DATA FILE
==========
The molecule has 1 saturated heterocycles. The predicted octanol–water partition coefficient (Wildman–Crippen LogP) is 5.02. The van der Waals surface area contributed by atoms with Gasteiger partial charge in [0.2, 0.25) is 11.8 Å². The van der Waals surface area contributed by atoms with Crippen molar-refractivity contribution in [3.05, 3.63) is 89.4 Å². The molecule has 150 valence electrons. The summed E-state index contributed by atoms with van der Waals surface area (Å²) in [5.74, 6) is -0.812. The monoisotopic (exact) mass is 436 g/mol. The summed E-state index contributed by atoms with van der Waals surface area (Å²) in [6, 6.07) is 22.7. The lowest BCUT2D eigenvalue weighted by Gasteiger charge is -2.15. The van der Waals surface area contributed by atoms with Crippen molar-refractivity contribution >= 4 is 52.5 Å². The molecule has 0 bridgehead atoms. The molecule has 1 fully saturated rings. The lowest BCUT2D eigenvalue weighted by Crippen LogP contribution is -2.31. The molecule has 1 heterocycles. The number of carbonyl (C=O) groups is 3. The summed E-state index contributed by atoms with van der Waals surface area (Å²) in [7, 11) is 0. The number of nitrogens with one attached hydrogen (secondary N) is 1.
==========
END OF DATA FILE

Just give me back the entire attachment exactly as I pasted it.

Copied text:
The molecule has 1 saturated heterocycles. The predicted octanol–water partition coefficient (Wildman–Crippen LogP) is 5.02. The van der Waals surface area contributed by atoms with Gasteiger partial charge in [0.2, 0.25) is 11.8 Å². The van der Waals surface area contributed by atoms with Crippen molar-refractivity contribution in [3.05, 3.63) is 89.4 Å². The molecule has 150 valence electrons. The summed E-state index contributed by atoms with van der Waals surface area (Å²) in [5.74, 6) is -0.812. The monoisotopic (exact) mass is 436 g/mol. The summed E-state index contributed by atoms with van der Waals surface area (Å²) in [6, 6.07) is 22.7. The lowest BCUT2D eigenvalue weighted by Gasteiger charge is -2.15. The van der Waals surface area contributed by atoms with Crippen molar-refractivity contribution >= 4 is 52.5 Å². The molecule has 0 bridgehead atoms. The molecule has 1 fully saturated rings. The lowest BCUT2D eigenvalue weighted by Crippen LogP contribution is -2.31. The molecule has 1 heterocycles. The number of carbonyl (C=O) groups is 3. The summed E-state index contributed by atoms with van der Waals surface area (Å²) in [7, 11) is 0. The number of nitrogens with one attached hydrogen (secondary N) is 1.